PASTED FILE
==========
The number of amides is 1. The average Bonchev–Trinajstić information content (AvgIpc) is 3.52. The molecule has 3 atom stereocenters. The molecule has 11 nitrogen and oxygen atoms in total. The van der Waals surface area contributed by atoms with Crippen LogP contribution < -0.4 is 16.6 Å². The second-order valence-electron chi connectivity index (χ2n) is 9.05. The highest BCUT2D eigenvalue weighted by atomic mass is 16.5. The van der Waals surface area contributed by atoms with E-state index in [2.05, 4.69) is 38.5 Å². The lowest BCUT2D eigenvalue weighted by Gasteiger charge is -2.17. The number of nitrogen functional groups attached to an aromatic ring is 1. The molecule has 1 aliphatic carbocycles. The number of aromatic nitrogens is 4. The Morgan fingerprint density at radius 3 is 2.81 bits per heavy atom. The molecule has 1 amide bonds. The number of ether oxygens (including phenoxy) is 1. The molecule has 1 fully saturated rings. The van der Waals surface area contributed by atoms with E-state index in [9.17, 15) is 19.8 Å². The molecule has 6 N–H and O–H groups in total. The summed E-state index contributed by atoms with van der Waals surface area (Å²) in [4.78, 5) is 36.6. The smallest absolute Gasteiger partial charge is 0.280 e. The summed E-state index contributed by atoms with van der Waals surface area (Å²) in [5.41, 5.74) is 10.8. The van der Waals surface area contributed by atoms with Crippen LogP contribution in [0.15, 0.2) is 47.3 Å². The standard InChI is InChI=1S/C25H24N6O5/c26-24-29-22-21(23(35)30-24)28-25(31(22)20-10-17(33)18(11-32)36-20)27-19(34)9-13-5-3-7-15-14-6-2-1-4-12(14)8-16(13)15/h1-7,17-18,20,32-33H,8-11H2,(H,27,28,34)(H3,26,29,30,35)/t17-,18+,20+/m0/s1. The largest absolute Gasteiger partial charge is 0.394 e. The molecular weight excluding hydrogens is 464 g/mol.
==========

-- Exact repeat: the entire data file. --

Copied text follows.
The number of amides is 1. The average Bonchev–Trinajstić information content (AvgIpc) is 3.52. The molecule has 3 atom stereocenters. The molecule has 11 nitrogen and oxygen atoms in total. The van der Waals surface area contributed by atoms with Crippen LogP contribution < -0.4 is 16.6 Å². The second-order valence-electron chi connectivity index (χ2n) is 9.05. The highest BCUT2D eigenvalue weighted by atomic mass is 16.5. The van der Waals surface area contributed by atoms with E-state index in [2.05, 4.69) is 38.5 Å². The lowest BCUT2D eigenvalue weighted by Gasteiger charge is -2.17. The number of nitrogen functional groups attached to an aromatic ring is 1. The molecule has 1 aliphatic carbocycles. The number of aromatic nitrogens is 4. The Morgan fingerprint density at radius 3 is 2.81 bits per heavy atom. The molecule has 1 amide bonds. The number of ether oxygens (including phenoxy) is 1. The molecule has 1 fully saturated rings. The van der Waals surface area contributed by atoms with E-state index in [9.17, 15) is 19.8 Å². The molecule has 6 N–H and O–H groups in total. The summed E-state index contributed by atoms with van der Waals surface area (Å²) in [4.78, 5) is 36.6. The smallest absolute Gasteiger partial charge is 0.280 e. The summed E-state index contributed by atoms with van der Waals surface area (Å²) in [5.41, 5.74) is 10.8. The van der Waals surface area contributed by atoms with Crippen LogP contribution in [0.15, 0.2) is 47.3 Å². The standard InChI is InChI=1S/C25H24N6O5/c26-24-29-22-21(23(35)30-24)28-25(31(22)20-10-17(33)18(11-32)36-20)27-19(34)9-13-5-3-7-15-14-6-2-1-4-12(14)8-16(13)15/h1-7,17-18,20,32-33H,8-11H2,(H,27,28,34)(H3,26,29,30,35)/t17-,18+,20+/m0/s1. The largest absolute Gasteiger partial charge is 0.394 e. The molecular weight excluding hydrogens is 464 g/mol.